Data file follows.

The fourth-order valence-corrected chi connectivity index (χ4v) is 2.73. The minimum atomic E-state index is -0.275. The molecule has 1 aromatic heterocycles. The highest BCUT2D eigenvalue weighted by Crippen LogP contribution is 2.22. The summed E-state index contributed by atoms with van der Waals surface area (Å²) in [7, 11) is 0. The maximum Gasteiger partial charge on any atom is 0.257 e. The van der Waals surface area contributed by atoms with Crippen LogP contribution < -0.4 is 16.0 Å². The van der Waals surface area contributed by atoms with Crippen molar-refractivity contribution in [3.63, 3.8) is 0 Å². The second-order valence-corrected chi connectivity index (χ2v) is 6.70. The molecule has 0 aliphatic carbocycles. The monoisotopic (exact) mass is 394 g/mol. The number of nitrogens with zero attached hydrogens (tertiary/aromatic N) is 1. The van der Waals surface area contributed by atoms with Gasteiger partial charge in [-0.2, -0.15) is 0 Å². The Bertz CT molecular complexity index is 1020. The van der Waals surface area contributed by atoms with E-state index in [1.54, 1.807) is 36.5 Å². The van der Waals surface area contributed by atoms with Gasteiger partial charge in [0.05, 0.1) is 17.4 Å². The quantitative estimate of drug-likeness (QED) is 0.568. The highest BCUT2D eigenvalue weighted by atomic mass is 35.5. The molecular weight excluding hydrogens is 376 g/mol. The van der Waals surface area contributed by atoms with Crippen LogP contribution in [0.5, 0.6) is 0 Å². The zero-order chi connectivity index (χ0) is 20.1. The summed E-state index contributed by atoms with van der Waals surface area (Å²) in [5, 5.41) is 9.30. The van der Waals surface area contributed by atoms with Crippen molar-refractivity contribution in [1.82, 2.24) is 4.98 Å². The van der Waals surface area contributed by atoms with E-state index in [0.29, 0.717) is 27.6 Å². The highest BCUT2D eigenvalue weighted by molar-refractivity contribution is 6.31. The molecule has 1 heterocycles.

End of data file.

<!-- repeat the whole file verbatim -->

The fourth-order valence-corrected chi connectivity index (χ4v) is 2.73. The minimum atomic E-state index is -0.275. The molecule has 1 aromatic heterocycles. The highest BCUT2D eigenvalue weighted by Crippen LogP contribution is 2.22. The summed E-state index contributed by atoms with van der Waals surface area (Å²) in [7, 11) is 0. The maximum Gasteiger partial charge on any atom is 0.257 e. The van der Waals surface area contributed by atoms with Crippen LogP contribution < -0.4 is 16.0 Å². The van der Waals surface area contributed by atoms with Crippen molar-refractivity contribution in [3.63, 3.8) is 0 Å². The second-order valence-corrected chi connectivity index (χ2v) is 6.70. The molecule has 0 aliphatic carbocycles. The monoisotopic (exact) mass is 394 g/mol. The number of nitrogens with zero attached hydrogens (tertiary/aromatic N) is 1. The van der Waals surface area contributed by atoms with Gasteiger partial charge in [-0.2, -0.15) is 0 Å². The Bertz CT molecular complexity index is 1020. The van der Waals surface area contributed by atoms with E-state index in [1.54, 1.807) is 36.5 Å². The van der Waals surface area contributed by atoms with Gasteiger partial charge in [0.05, 0.1) is 17.4 Å². The quantitative estimate of drug-likeness (QED) is 0.568. The highest BCUT2D eigenvalue weighted by atomic mass is 35.5. The molecular weight excluding hydrogens is 376 g/mol. The van der Waals surface area contributed by atoms with Crippen LogP contribution in [0.5, 0.6) is 0 Å². The zero-order chi connectivity index (χ0) is 20.1. The summed E-state index contributed by atoms with van der Waals surface area (Å²) in [5, 5.41) is 9.30. The van der Waals surface area contributed by atoms with Crippen molar-refractivity contribution in [1.82, 2.24) is 4.98 Å². The van der Waals surface area contributed by atoms with E-state index in [0.29, 0.717) is 27.6 Å². The highest BCUT2D eigenvalue weighted by molar-refractivity contribution is 6.31. The molecule has 1 heterocycles.